Home Page Faculty Team Objectives Curriculum Modules Best Practices COSMOS Rubric FAQs Target Courses Program Connections Contact Us

 
Tides! 
What are tides, and why do they happen?
How many high and low tides happen each day?
Are all tides the same height?
This page links to an interdisciplinary learning 
module created by geologists, chemists, physicists, and mathematicians.  The module will help students and teachers learn more about tides by using different tools and methods of these disciplines.

Photos from the Nova Scotia Museum.  See the animation!

If you were to track ocean water level over a period of a few days, you would see that it changes with a regular pattern.  As a scientist, you can do more than just observe these tidal patterns.  You can try to figure out why they happen! 

In order to investigate tides, you'll need scientific data.  Click here for a step-by-step guide to collecting and analyzing your own ocean water level data. 
 
Instructors: This activity is appropriate for classes from advanced middle school to university level.  It takes some computer savvy--the main technical requirements are the ability to cut and paste data from a web page to MSWord and Excel, and to create graphs using Excel or similar software.  It also takes a little patience to find a data station that will work for you.  But be assured that they do exist, and with a few minutes of persistence, you will find one.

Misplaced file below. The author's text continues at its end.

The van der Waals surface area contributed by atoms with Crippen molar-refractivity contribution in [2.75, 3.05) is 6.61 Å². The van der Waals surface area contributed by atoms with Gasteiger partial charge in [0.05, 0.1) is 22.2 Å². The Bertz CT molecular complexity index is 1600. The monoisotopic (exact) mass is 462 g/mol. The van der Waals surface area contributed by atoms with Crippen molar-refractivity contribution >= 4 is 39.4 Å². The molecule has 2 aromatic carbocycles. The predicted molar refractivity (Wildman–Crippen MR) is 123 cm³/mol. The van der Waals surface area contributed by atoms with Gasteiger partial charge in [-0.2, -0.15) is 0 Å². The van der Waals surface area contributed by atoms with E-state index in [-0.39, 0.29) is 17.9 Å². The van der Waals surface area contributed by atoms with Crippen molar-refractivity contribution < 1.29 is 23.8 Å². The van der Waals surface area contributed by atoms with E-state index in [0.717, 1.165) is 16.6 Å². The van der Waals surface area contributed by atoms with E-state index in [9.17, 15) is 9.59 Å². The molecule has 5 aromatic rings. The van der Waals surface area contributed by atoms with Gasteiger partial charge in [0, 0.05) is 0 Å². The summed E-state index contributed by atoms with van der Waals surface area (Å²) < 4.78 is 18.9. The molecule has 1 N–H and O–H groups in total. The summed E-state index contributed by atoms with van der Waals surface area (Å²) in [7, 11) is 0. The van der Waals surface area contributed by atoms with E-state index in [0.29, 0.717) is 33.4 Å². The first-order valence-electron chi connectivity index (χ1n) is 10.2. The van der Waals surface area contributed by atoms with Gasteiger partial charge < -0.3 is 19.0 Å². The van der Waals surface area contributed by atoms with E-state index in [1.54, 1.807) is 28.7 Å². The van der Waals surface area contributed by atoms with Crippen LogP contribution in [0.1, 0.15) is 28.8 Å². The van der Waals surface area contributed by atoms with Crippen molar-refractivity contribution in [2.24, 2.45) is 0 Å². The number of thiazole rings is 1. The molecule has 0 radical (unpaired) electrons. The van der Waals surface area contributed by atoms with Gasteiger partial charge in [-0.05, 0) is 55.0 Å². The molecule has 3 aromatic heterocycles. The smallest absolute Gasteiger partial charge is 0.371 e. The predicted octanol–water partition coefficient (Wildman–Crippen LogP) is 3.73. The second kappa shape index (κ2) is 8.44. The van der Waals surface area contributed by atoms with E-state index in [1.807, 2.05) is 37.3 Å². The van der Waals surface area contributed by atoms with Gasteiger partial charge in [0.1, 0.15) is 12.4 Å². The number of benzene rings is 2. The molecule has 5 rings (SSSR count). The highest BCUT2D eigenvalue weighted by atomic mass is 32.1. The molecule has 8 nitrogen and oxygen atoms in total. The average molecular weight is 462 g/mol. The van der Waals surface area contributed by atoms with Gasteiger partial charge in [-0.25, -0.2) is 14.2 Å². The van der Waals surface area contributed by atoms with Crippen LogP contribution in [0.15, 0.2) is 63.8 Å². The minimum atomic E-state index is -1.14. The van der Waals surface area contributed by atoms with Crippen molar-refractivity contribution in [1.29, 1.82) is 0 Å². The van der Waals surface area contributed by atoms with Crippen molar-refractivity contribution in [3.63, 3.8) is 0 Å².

Would you like to use a data set that has already been downloaded for you, with a graph already made for a few days (or a year)?  Click on one of these:

    Apalachicola, FL           Crescent City, CA          Kawaihae, Hawaii Island, HI        Rockport, FL

Be prepared to be amazed by the graphs that you will produce--you're going to get graphs that show much, much more than the "two highs & two lows per day" that you might initially expect, although you definitely will see that too!  Many factors influence tidal levels.  This activity doesn't explain why tides happen.  But it will draw you and your students to try to explain the data trends that you discover.  Maybe you will be able to figure out something new--and really interesting!

Are you looking for materials and activities to support your courses in 
Earth Science, Chemistry, Physics, or Mathematics
Check out Links for Educators*(*and other people with insatiable curiosity).

The NASA/UNCF Project at NEIU | Northeastern Illinois University

Text of this page © 2003 The NASA/UNCF Project,  Northeastern Illinois University
Last updated May 1, 2003.